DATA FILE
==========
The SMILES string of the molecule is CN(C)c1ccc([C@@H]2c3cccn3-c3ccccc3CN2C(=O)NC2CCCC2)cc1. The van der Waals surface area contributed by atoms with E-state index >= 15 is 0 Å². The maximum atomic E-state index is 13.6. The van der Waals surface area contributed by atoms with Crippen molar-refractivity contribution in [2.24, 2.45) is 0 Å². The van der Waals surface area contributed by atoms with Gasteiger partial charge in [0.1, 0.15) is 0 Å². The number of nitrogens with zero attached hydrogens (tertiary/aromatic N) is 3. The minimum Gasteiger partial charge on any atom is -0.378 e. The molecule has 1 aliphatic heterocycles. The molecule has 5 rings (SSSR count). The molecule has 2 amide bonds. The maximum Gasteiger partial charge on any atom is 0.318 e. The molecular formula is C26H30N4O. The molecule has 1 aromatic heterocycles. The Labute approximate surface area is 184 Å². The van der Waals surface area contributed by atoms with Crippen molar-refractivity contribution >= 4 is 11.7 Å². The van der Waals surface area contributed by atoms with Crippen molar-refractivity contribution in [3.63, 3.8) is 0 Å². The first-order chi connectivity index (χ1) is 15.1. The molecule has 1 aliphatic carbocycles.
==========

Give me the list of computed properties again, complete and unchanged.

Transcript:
The SMILES string of the molecule is CN(C)c1ccc([C@@H]2c3cccn3-c3ccccc3CN2C(=O)NC2CCCC2)cc1. The van der Waals surface area contributed by atoms with E-state index >= 15 is 0 Å². The maximum atomic E-state index is 13.6. The van der Waals surface area contributed by atoms with Crippen molar-refractivity contribution in [2.24, 2.45) is 0 Å². The van der Waals surface area contributed by atoms with Gasteiger partial charge in [0.1, 0.15) is 0 Å². The number of nitrogens with zero attached hydrogens (tertiary/aromatic N) is 3. The minimum Gasteiger partial charge on any atom is -0.378 e. The molecule has 1 aliphatic heterocycles. The molecule has 5 rings (SSSR count). The molecule has 2 amide bonds. The maximum Gasteiger partial charge on any atom is 0.318 e. The molecular formula is C26H30N4O. The molecule has 1 aromatic heterocycles. The Labute approximate surface area is 184 Å². The van der Waals surface area contributed by atoms with Crippen molar-refractivity contribution >= 4 is 11.7 Å². The van der Waals surface area contributed by atoms with Crippen molar-refractivity contribution in [3.63, 3.8) is 0 Å². The first-order chi connectivity index (χ1) is 15.1. The molecule has 1 aliphatic carbocycles.